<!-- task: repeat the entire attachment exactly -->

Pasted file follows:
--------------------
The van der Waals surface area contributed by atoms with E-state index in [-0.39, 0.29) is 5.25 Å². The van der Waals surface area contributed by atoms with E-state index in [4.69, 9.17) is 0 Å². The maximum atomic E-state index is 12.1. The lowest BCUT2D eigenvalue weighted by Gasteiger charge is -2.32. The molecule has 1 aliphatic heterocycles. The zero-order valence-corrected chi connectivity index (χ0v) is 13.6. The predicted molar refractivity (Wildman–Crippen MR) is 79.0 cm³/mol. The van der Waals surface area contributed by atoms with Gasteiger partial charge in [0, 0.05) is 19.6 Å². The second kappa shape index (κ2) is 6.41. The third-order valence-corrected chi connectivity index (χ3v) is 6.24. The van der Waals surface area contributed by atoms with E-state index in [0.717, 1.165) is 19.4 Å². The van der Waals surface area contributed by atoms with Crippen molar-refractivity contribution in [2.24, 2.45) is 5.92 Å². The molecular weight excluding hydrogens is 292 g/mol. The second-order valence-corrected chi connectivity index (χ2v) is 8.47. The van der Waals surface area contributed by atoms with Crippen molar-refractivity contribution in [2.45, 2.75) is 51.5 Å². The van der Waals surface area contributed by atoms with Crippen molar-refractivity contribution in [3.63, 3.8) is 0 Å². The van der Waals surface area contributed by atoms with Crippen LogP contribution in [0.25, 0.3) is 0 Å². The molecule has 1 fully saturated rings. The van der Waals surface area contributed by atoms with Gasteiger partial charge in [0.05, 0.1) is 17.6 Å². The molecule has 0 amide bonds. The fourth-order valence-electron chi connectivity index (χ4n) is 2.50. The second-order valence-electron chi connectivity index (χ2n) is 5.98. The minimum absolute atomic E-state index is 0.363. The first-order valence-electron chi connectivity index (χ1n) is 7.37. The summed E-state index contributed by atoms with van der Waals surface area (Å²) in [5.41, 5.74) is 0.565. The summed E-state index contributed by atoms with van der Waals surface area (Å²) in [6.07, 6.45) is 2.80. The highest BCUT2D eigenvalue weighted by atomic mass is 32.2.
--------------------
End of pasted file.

The van der Waals surface area contributed by atoms with E-state index in [-0.39, 0.29) is 5.25 Å². The van der Waals surface area contributed by atoms with E-state index in [4.69, 9.17) is 0 Å². The maximum atomic E-state index is 12.1. The lowest BCUT2D eigenvalue weighted by Gasteiger charge is -2.32. The molecule has 1 aliphatic heterocycles. The zero-order valence-corrected chi connectivity index (χ0v) is 13.6. The predicted molar refractivity (Wildman–Crippen MR) is 79.0 cm³/mol. The van der Waals surface area contributed by atoms with Gasteiger partial charge in [0, 0.05) is 19.6 Å². The second kappa shape index (κ2) is 6.41. The third-order valence-corrected chi connectivity index (χ3v) is 6.24. The van der Waals surface area contributed by atoms with E-state index in [0.717, 1.165) is 19.4 Å². The van der Waals surface area contributed by atoms with Crippen molar-refractivity contribution in [2.24, 2.45) is 5.92 Å². The molecular weight excluding hydrogens is 292 g/mol. The second-order valence-corrected chi connectivity index (χ2v) is 8.47. The van der Waals surface area contributed by atoms with Crippen molar-refractivity contribution in [2.45, 2.75) is 51.5 Å². The van der Waals surface area contributed by atoms with Crippen molar-refractivity contribution in [3.63, 3.8) is 0 Å². The van der Waals surface area contributed by atoms with Crippen LogP contribution in [0.25, 0.3) is 0 Å². The molecule has 1 fully saturated rings. The van der Waals surface area contributed by atoms with Gasteiger partial charge in [0.05, 0.1) is 17.6 Å². The molecule has 0 amide bonds. The fourth-order valence-electron chi connectivity index (χ4n) is 2.50. The second-order valence-electron chi connectivity index (χ2n) is 5.98. The minimum absolute atomic E-state index is 0.363. The first-order valence-electron chi connectivity index (χ1n) is 7.37. The summed E-state index contributed by atoms with van der Waals surface area (Å²) in [5.41, 5.74) is 0.565. The summed E-state index contributed by atoms with van der Waals surface area (Å²) in [6.07, 6.45) is 2.80. The highest BCUT2D eigenvalue weighted by atomic mass is 32.2.